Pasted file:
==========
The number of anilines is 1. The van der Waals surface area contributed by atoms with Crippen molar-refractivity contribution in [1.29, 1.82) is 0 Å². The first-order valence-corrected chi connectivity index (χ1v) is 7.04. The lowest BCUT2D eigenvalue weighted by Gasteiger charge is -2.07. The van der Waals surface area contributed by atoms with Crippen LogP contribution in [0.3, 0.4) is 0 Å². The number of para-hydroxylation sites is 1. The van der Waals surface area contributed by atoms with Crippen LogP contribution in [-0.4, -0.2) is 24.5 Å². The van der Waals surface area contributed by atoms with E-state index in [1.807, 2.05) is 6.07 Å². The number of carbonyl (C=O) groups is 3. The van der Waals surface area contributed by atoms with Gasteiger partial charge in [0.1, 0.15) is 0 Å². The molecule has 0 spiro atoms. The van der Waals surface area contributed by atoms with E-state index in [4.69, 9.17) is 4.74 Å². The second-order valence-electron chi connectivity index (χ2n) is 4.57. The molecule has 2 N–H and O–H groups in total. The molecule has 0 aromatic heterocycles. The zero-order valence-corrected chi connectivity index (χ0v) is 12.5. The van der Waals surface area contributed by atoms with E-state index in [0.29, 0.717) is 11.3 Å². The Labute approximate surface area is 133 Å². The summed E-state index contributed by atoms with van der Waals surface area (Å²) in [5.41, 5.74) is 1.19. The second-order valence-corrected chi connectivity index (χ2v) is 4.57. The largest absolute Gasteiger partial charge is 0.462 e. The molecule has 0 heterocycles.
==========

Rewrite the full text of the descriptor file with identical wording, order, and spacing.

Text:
The number of anilines is 1. The van der Waals surface area contributed by atoms with Crippen molar-refractivity contribution in [1.29, 1.82) is 0 Å². The first-order valence-corrected chi connectivity index (χ1v) is 7.04. The lowest BCUT2D eigenvalue weighted by Gasteiger charge is -2.07. The van der Waals surface area contributed by atoms with Crippen LogP contribution in [0.3, 0.4) is 0 Å². The number of para-hydroxylation sites is 1. The van der Waals surface area contributed by atoms with Crippen LogP contribution in [-0.4, -0.2) is 24.5 Å². The van der Waals surface area contributed by atoms with E-state index in [1.807, 2.05) is 6.07 Å². The number of carbonyl (C=O) groups is 3. The van der Waals surface area contributed by atoms with Gasteiger partial charge in [0.1, 0.15) is 0 Å². The molecule has 0 spiro atoms. The van der Waals surface area contributed by atoms with E-state index in [4.69, 9.17) is 4.74 Å². The second-order valence-electron chi connectivity index (χ2n) is 4.57. The molecule has 2 N–H and O–H groups in total. The molecule has 0 aromatic heterocycles. The zero-order valence-corrected chi connectivity index (χ0v) is 12.5. The van der Waals surface area contributed by atoms with E-state index in [0.29, 0.717) is 11.3 Å². The Labute approximate surface area is 133 Å². The summed E-state index contributed by atoms with van der Waals surface area (Å²) in [5.41, 5.74) is 1.19. The second-order valence-corrected chi connectivity index (χ2v) is 4.57. The largest absolute Gasteiger partial charge is 0.462 e. The molecule has 0 heterocycles.